Age won't slow Gilman teacher in field hockey

Alvaro Salcedo, left, a Roland Park resident and Gilman upper school teacher, played in the Masters Hockey World Cup in the Netherlands.
Alvaro Salcedo, left, a Roland Park resident and Gilman upper school teacher, played in the Masters Hockey World Cup in the Netherlands. (photo courtesy of Alvaro Salcedo)

Alvaro Salcedo believes you are never too old to play field hockey. Salcedo should know. He has been competing in the sport for nearly three decades.

After representing the United States on a 40-and-over team in the Masters Hockey World Cup in Rotterdam, Netherlands, in early June, Salcedo is spending seven weeks visiting family in Spain and Michigan.


But the Roland Park resident and Gilman upper school physics teacher can't wait to take the field again later this month, suiting up for a team called Tequilia Sunrise in the Baltimore Field Hockey Association fall league at Roland Park Country School.

This will be Salcedo's seventh year in the league, which features players ranging in age from 18 to 70.

"I love the sport," Salcedo said. "Any opportunity I have to play I get pretty excited about. We have a fall league, then a spring league in College Park. We play in tournaments."

One of Salcedo's biggest challenges in field hockey is promoting it.

The native of Madrid, Spain says that way more men and boys play the sport in Europe than in the United States.

It took Salcedo five years to find a team on which to play after moving to Roland Park in 2002.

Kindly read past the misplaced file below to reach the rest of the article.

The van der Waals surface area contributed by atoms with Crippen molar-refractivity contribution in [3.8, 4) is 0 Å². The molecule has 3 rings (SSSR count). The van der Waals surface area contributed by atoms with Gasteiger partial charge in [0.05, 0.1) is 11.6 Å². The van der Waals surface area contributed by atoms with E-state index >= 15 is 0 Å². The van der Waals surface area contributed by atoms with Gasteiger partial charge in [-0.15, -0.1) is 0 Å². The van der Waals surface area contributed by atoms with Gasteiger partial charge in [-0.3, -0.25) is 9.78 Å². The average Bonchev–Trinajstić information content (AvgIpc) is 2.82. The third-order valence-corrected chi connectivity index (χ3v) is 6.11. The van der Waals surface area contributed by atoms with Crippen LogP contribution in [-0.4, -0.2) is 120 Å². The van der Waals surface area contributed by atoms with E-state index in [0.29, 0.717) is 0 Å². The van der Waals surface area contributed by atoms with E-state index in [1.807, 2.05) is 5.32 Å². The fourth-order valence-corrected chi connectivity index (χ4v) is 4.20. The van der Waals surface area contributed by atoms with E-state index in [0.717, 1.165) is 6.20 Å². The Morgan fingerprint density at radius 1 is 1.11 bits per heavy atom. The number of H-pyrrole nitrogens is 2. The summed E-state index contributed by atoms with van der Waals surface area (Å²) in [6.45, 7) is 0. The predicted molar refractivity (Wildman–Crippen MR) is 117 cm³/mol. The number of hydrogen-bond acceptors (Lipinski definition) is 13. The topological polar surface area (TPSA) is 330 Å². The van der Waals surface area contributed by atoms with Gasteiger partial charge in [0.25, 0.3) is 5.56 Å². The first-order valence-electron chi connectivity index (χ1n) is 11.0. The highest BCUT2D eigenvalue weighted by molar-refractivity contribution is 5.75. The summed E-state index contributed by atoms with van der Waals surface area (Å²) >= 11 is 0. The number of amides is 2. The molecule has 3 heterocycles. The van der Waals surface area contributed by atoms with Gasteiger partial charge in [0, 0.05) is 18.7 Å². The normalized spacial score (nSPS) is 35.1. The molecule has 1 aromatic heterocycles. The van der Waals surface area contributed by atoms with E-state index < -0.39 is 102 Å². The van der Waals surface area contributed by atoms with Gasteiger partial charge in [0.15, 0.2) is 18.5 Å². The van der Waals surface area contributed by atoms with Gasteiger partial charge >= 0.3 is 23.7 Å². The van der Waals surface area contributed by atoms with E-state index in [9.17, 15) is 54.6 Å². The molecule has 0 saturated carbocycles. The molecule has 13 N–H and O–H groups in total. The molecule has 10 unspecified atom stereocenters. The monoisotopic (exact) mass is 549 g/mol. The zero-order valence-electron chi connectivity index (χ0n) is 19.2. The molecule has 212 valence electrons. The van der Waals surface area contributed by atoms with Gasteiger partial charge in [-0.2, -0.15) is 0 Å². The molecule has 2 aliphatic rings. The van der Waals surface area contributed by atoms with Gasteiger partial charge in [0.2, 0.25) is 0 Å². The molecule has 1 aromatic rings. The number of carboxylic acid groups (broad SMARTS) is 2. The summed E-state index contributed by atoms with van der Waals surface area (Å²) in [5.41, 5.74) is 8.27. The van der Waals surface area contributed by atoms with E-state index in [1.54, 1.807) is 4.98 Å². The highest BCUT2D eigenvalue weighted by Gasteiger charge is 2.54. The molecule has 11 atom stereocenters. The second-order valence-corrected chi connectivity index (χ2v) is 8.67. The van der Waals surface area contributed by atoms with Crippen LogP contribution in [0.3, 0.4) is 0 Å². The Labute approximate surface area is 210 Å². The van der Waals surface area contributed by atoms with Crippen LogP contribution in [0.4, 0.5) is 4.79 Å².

"I try to promote it because its a very fun sport," said Salcedo, 41. "Field hockey is big in the states for women, but not for men. But the boys always think their sisters play and they are a little hesitant to try it. Once they try it, they realize its a lot of fun."

Salcedo has made some progress in getting more boys to play field hockey.

He started an intramural field hockey program at Gilman in 2011.

It features about a dozen participants and runs daily from November to January; Games are played on the turf field near to the Redmond C.S. Finney Athletic Center.

"It's been going great," Salcedo said. "A lot of kids start when they are freshmen and sophomores. They keep coming back and bring their friends from other sports. I have guys that pick up tremendous skills. One of my students (John Locke) took part in a clinic, hosted by the under-18 Team USA coach."

Jesse Larson, who played with Salcedo for five years on Tequila Sunrise, praises the Gilman teacher for his unflagging dedication to field hockey.

"He enjoys it as much as anybody," Larson said. "He started a program at his school and to me that speaks volumes about him wanting the sport to grow."

Larson and the players Salcedo coaches must be impressed with his field hockey resume, which includes a 10-year stint playing for the year-round Club de Campo team in Spain's 14-team National League.


"He is a very quick and smart player," Larson said. "He makes quick decisions. And he is a generous player. He is a great passer."

The 5-foot-10 Salcedi used that type experience to make the Team U.S. in a tryout, at Princeton University in December.

In June, the squad competed in the Masters Hockey World Cup, playing games against South Africa, Ireland, Italy, Ghana, Australia and Wales.

Salcedo, who plays midfield and forward, received a $3,000 professional development grant from Gilman to help fund the $4,500 trip.

"When I was young and playing field hockey, my dream was to play in the Olympics," Salcedo said. "But I never made the national team in Spain. What I really wanted to do was experience the highest possible level of hockey. I got all of that in this tournament."